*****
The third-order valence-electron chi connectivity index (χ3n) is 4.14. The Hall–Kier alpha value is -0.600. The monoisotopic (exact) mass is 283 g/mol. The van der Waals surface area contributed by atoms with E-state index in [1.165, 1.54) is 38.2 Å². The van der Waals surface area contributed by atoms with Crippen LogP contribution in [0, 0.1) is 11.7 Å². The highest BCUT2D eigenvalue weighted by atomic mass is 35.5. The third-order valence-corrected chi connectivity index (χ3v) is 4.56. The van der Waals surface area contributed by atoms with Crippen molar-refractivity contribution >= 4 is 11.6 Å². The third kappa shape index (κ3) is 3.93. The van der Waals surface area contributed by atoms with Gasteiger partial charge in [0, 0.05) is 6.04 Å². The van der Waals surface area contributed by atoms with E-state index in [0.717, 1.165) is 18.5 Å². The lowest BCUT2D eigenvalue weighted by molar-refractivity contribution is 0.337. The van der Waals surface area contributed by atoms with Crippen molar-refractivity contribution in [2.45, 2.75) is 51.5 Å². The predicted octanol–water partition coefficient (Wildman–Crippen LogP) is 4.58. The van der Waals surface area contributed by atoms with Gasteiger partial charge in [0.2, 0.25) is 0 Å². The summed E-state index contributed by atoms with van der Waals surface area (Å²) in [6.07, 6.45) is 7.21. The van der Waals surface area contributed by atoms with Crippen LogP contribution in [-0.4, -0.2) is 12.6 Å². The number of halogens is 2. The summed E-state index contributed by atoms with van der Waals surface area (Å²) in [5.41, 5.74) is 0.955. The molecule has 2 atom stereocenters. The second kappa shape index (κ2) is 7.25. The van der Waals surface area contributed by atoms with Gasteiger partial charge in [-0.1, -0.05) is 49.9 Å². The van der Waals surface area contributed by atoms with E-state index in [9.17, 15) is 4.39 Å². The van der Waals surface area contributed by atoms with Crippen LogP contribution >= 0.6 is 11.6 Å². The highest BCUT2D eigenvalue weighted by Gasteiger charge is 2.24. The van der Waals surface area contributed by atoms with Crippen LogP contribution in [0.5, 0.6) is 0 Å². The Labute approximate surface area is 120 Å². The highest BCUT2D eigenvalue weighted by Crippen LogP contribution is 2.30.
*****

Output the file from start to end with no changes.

The third-order valence-electron chi connectivity index (χ3n) is 4.14. The Hall–Kier alpha value is -0.600. The monoisotopic (exact) mass is 283 g/mol. The van der Waals surface area contributed by atoms with E-state index in [1.165, 1.54) is 38.2 Å². The van der Waals surface area contributed by atoms with Crippen LogP contribution in [0, 0.1) is 11.7 Å². The highest BCUT2D eigenvalue weighted by atomic mass is 35.5. The third-order valence-corrected chi connectivity index (χ3v) is 4.56. The van der Waals surface area contributed by atoms with Crippen molar-refractivity contribution >= 4 is 11.6 Å². The third kappa shape index (κ3) is 3.93. The van der Waals surface area contributed by atoms with Gasteiger partial charge in [0, 0.05) is 6.04 Å². The van der Waals surface area contributed by atoms with E-state index in [0.717, 1.165) is 18.5 Å². The lowest BCUT2D eigenvalue weighted by molar-refractivity contribution is 0.337. The van der Waals surface area contributed by atoms with Crippen molar-refractivity contribution in [2.45, 2.75) is 51.5 Å². The predicted octanol–water partition coefficient (Wildman–Crippen LogP) is 4.58. The van der Waals surface area contributed by atoms with Gasteiger partial charge in [0.2, 0.25) is 0 Å². The summed E-state index contributed by atoms with van der Waals surface area (Å²) in [6.07, 6.45) is 7.21. The van der Waals surface area contributed by atoms with Crippen LogP contribution in [-0.4, -0.2) is 12.6 Å². The number of halogens is 2. The summed E-state index contributed by atoms with van der Waals surface area (Å²) in [5.41, 5.74) is 0.955. The molecule has 2 atom stereocenters. The second kappa shape index (κ2) is 7.25. The van der Waals surface area contributed by atoms with Gasteiger partial charge in [-0.1, -0.05) is 49.9 Å². The van der Waals surface area contributed by atoms with E-state index in [9.17, 15) is 4.39 Å². The van der Waals surface area contributed by atoms with Crippen LogP contribution >= 0.6 is 11.6 Å². The highest BCUT2D eigenvalue weighted by Gasteiger charge is 2.24. The van der Waals surface area contributed by atoms with Crippen LogP contribution in [0.5, 0.6) is 0 Å². The Labute approximate surface area is 120 Å². The highest BCUT2D eigenvalue weighted by Crippen LogP contribution is 2.30.